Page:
Comparative Toxicity of Diphacinone to Northern Bobwhite (Colinus virginianus) and American Kestrels (Falco sparverius)
- Author(s): Rattner, Barnett A.;
- Horak, Katherine E.;
- Warner, Sarah E.;
- Day, Daniel D.;
- Johnston, John J.
- et al.
Published Web Locationhttps://doi.org/10.5070/V424110380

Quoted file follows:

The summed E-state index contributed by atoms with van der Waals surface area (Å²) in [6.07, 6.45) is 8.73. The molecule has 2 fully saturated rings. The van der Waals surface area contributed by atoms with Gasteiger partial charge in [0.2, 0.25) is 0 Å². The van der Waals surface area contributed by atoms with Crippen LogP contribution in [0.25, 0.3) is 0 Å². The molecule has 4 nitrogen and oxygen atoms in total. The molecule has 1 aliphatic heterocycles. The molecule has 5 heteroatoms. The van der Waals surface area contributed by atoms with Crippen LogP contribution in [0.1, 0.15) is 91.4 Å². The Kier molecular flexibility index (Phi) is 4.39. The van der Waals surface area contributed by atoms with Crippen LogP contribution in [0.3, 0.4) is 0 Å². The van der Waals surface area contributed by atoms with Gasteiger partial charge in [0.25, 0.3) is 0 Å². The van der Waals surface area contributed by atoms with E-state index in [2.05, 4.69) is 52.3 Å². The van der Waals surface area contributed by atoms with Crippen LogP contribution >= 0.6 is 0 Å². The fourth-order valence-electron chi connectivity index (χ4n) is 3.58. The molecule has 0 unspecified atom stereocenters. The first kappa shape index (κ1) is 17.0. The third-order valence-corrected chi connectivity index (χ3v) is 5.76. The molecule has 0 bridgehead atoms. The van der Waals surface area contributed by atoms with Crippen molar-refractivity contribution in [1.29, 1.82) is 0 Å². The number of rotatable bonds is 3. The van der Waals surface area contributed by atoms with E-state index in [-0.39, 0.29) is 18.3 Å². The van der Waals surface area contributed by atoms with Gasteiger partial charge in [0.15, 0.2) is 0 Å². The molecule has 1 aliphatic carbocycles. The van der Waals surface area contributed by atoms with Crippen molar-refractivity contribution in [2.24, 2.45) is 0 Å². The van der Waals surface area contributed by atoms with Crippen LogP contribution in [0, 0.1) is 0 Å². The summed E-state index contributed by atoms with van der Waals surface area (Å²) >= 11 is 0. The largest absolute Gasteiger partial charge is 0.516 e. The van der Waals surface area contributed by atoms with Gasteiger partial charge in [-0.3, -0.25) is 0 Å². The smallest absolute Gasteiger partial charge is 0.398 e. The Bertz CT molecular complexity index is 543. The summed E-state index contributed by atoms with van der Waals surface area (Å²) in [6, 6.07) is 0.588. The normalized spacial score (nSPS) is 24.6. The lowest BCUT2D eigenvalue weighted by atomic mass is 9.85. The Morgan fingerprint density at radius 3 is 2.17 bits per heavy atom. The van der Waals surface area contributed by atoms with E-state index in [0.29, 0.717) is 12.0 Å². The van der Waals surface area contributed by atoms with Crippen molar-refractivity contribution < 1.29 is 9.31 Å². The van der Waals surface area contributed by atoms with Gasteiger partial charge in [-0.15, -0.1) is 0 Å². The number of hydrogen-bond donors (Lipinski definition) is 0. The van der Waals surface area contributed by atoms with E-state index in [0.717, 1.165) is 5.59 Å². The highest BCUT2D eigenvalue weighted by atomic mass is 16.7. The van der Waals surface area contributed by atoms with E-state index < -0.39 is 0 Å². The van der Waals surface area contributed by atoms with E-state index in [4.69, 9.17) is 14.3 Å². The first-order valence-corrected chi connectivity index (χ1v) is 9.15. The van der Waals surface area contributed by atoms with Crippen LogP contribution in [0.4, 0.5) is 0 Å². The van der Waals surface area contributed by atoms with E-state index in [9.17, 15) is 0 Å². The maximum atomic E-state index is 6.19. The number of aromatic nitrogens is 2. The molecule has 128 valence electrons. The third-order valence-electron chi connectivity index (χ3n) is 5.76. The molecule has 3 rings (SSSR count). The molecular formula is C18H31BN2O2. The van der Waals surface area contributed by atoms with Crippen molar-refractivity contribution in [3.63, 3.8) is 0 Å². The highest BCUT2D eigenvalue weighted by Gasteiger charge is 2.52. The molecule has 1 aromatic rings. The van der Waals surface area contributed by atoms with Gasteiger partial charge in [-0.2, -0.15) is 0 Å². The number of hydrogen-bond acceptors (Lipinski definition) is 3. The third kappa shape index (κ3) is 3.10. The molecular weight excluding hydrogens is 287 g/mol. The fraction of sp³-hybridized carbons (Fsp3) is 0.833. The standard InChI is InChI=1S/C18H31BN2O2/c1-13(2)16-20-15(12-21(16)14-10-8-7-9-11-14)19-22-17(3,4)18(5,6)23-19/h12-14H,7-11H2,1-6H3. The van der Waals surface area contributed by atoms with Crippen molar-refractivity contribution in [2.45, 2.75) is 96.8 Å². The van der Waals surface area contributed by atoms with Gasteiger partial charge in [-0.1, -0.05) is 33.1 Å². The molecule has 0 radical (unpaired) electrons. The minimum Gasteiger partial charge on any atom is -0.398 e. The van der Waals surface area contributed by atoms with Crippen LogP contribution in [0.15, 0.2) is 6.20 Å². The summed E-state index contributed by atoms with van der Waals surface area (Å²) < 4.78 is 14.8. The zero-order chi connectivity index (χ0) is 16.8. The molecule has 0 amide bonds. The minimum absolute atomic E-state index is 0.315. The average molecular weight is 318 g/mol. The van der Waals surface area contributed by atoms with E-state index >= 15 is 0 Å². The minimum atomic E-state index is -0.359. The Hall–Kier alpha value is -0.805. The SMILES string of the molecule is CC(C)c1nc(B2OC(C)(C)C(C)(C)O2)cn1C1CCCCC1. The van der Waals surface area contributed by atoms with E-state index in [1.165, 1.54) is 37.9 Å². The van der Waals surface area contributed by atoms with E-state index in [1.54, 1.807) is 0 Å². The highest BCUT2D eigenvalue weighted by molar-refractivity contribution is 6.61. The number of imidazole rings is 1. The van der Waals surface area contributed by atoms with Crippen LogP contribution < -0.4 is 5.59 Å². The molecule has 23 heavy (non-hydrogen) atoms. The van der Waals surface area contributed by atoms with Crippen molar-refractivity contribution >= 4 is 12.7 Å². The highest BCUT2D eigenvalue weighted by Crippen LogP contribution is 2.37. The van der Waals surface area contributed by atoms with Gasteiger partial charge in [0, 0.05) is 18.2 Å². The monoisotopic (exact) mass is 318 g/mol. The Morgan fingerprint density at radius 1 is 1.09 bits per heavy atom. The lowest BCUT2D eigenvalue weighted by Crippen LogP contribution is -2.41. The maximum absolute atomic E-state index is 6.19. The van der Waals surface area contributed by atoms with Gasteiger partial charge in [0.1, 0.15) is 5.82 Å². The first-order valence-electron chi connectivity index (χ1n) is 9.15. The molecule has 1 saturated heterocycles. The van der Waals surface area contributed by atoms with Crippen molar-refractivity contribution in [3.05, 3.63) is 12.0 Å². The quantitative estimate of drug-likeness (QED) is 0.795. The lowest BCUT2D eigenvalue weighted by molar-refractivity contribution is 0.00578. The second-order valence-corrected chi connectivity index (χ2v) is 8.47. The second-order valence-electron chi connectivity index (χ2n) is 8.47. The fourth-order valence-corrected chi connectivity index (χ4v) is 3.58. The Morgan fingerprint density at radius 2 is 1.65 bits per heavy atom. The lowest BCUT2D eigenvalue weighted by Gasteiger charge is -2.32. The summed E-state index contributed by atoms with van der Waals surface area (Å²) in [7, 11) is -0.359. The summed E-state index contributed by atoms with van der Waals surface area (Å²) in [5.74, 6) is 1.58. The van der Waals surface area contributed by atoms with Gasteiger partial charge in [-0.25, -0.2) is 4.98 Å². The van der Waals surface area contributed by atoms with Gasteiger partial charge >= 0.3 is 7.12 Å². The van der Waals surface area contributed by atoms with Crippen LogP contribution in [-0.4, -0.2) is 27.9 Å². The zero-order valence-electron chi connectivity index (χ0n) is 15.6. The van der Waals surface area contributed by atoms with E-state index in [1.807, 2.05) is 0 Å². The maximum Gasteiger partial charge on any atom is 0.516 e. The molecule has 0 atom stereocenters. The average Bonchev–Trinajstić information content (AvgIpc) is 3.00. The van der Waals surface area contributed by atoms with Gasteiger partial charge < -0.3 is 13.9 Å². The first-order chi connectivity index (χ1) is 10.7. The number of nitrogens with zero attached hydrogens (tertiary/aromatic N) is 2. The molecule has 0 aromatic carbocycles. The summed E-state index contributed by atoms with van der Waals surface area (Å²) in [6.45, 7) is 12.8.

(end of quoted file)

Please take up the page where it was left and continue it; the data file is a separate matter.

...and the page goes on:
The acute oral toxicity of the anticoagulant rodenticide diphacinone was found to be about 20 times greater to American kestrels (LD50=97 mg/kg) than to northern bobwhite (LD50=2,014 mg/kg). Several precise and sensitive clotting assays (prothrombin time, Russell’s Viper venom time, thrombin clotting time) were adapted for use in these species, and this combination of assays is recommended to detect effects of diphacinone and other rodenticides on coagulation. Oral administration of diphacinone over a range of doses (sublethal to the extrapolated LD15) prolonged prothrombin time and Russell’s Viper venom time within 24 to 48 hrs post-exposure. Prolongation of in vitro clotting time reflects impaired coagulation complex activity and was detected before or at the onset of overt signs of toxicity and lethality. These data will assist in the development of a pharmacodynamic model to assess and predict rodenticide toxicity to non-target avian species.